The international team of astronomers used the Atacama Large Millimeter/submillimeter Array (ALMA) to obtain high-resolution images of the asteroid belt-sized disc.
The overall system presents the unusual sight of a thick hoop of gas and dust circling at right angles to the binary star orbit. Until now, this setup only existed in theorists’ minds, but the ALMA observation proves that polar discs of this type exist, and may even be relatively common.
The new research is published by Royal Society University Research Fellow Dr Grant Kennedy of the University of Warwick’s department of physics and Centre for Exoplanets and Habitability in Nature Astronomy in a paper titled: 'A circumbinary protoplanetary disc in a polar configuration'.
Dr Kennedy said, "Discs rich in gas and dust are seen around nearly all young stars, and we know that at least a third of the ones orbiting single stars form planets. Some of these planets end up being misaligned with the spin of the star, so we’ve been wondering whether a similar thing might be possible for circumbinary planets.
"A quirk of the dynamics means that a so-called polar misalignment should be possible, but until now we had no evidence of misaligned discs in which these planets might form."
Dr Kennedy and his fellow researchers used ALMA to pin down the orientation of the ring of gas and dust in the system. The orbit of the binary was previously known, from observations that quantified how the stars move in relation to each other. By combining these two pieces of information they were able to establish that the dust ring was consistent with a perfectly polar orbit.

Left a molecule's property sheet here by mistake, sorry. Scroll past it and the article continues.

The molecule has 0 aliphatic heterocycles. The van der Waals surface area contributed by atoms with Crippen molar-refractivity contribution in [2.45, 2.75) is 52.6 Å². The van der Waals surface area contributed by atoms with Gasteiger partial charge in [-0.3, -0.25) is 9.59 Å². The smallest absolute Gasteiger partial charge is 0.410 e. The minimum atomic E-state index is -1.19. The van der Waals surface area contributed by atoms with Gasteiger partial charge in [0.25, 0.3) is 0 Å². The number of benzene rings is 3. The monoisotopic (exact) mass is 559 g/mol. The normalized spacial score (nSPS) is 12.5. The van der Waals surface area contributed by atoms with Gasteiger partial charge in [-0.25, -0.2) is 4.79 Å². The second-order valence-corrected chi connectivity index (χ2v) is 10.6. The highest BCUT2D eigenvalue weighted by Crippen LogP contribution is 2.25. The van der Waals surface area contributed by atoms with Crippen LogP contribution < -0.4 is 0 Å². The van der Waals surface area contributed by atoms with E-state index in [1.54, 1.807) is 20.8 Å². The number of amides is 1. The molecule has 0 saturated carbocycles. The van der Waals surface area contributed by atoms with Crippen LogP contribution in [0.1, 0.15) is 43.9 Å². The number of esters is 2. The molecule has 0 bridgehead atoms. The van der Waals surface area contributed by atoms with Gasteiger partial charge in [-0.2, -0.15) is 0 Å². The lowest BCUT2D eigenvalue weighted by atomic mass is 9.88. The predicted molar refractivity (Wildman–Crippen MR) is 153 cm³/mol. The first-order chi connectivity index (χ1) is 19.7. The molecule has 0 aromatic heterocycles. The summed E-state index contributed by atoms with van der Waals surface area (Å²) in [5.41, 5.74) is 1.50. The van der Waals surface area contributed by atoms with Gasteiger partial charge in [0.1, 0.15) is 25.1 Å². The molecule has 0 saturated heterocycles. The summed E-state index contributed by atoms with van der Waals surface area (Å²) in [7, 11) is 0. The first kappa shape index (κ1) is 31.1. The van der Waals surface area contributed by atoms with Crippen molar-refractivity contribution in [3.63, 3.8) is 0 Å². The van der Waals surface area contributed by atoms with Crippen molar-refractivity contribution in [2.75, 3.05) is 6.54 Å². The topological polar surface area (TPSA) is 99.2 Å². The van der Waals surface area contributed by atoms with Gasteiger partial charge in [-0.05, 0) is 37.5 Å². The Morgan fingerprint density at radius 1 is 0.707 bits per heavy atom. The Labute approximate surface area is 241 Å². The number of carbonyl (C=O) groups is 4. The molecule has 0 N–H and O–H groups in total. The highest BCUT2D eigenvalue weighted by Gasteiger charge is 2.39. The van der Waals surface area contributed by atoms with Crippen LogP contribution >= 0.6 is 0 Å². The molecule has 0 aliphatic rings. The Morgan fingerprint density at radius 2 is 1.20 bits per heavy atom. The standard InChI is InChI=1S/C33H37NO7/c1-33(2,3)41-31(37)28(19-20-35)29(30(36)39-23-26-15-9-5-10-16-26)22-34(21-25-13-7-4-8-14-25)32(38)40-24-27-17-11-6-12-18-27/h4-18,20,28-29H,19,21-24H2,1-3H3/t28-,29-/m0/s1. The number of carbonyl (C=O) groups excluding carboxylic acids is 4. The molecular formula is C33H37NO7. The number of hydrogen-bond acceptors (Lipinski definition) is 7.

"Perhaps the most exciting thing about this discovery is that the disc shows some of the same signatures that we attribute to dust growth in discs around single stars. We take this to mean planet formation can at least get started in these polar circumbinary discs. If the rest of the planet formation process can happen, there might be a whole population of misaligned circumbinary planets that we have yet to discover, and things like weird seasonal variations to consider," Dr Kennedy said.
If there were a planet or planetoid present at the inner edge of the dust ring, the ring itself would appear from the surface as a broad band rising almost perpendicularly from the horizon.
The polar configuration means that the stars would appear to move in and out of the disc plane, giving objects two shadows at times. Seasons on planets in such systems would also be different. On Earth they vary throughout the year as we orbit the sun. A polar circumbinary planet would have seasons that also vary as different latitudes receive more or less illumination throughout the binary orbit.
Monash University's Dr Daniel Price of the Centre for Astrophysics (MoCA) and School of Physics and Astronomy, and co-author of the 'A circumbinary protoplanetary disc in a polar configuration' paper, added, "We used to think other solar systems would form just like ours, with the planets all orbiting in the same direction around a single sun. But with the new images we see a swirling disc of gas and dust orbiting around two stars. It was quite surprising to also find that that disc orbits at right angles to the orbit of the two stars."
The research is supported by the Monash Warwick Alliance, established by the University of Warwick and Monash University in 2012 to develop an alliance with a breadth, scale and impact beyond standard practice in the sector.
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